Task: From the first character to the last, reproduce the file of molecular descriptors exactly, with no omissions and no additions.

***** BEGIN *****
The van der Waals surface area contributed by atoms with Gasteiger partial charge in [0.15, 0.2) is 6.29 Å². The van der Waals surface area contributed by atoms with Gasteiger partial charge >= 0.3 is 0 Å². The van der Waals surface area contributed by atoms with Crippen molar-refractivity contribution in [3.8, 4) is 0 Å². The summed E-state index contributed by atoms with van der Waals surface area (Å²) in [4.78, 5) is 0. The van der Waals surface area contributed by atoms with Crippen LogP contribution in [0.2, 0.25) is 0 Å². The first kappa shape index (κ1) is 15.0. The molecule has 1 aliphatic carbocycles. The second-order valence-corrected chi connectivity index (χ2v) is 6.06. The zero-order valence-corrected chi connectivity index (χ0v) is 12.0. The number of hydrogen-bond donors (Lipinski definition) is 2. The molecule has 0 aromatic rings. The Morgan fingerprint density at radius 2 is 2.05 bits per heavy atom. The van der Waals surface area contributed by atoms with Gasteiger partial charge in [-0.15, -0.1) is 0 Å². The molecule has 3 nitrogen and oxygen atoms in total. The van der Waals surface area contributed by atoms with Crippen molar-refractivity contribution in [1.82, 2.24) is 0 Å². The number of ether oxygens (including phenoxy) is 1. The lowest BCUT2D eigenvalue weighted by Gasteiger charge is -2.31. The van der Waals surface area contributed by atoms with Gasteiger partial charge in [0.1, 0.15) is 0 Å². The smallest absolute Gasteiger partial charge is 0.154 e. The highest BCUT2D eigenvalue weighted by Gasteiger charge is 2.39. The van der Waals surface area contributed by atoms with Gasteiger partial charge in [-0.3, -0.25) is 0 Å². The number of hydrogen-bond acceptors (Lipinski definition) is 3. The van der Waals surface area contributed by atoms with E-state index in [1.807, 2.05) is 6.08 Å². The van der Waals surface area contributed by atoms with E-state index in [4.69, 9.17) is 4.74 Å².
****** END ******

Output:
The van der Waals surface area contributed by atoms with Gasteiger partial charge in [0.15, 0.2) is 6.29 Å². The van der Waals surface area contributed by atoms with Gasteiger partial charge >= 0.3 is 0 Å². The van der Waals surface area contributed by atoms with Crippen molar-refractivity contribution in [3.8, 4) is 0 Å². The summed E-state index contributed by atoms with van der Waals surface area (Å²) in [4.78, 5) is 0. The van der Waals surface area contributed by atoms with Crippen LogP contribution in [0.2, 0.25) is 0 Å². The first kappa shape index (κ1) is 15.0. The molecule has 1 aliphatic carbocycles. The second-order valence-corrected chi connectivity index (χ2v) is 6.06. The zero-order valence-corrected chi connectivity index (χ0v) is 12.0. The number of hydrogen-bond donors (Lipinski definition) is 2. The molecule has 0 aromatic rings. The Morgan fingerprint density at radius 2 is 2.05 bits per heavy atom. The van der Waals surface area contributed by atoms with Gasteiger partial charge in [-0.15, -0.1) is 0 Å². The molecule has 3 nitrogen and oxygen atoms in total. The van der Waals surface area contributed by atoms with Crippen molar-refractivity contribution in [1.82, 2.24) is 0 Å². The number of ether oxygens (including phenoxy) is 1. The lowest BCUT2D eigenvalue weighted by Gasteiger charge is -2.31. The van der Waals surface area contributed by atoms with Gasteiger partial charge in [0.1, 0.15) is 0 Å². The smallest absolute Gasteiger partial charge is 0.154 e. The highest BCUT2D eigenvalue weighted by Gasteiger charge is 2.39. The van der Waals surface area contributed by atoms with Gasteiger partial charge in [-0.3, -0.25) is 0 Å². The number of hydrogen-bond acceptors (Lipinski definition) is 3. The van der Waals surface area contributed by atoms with E-state index in [1.807, 2.05) is 6.08 Å². The van der Waals surface area contributed by atoms with E-state index in [4.69, 9.17) is 4.74 Å².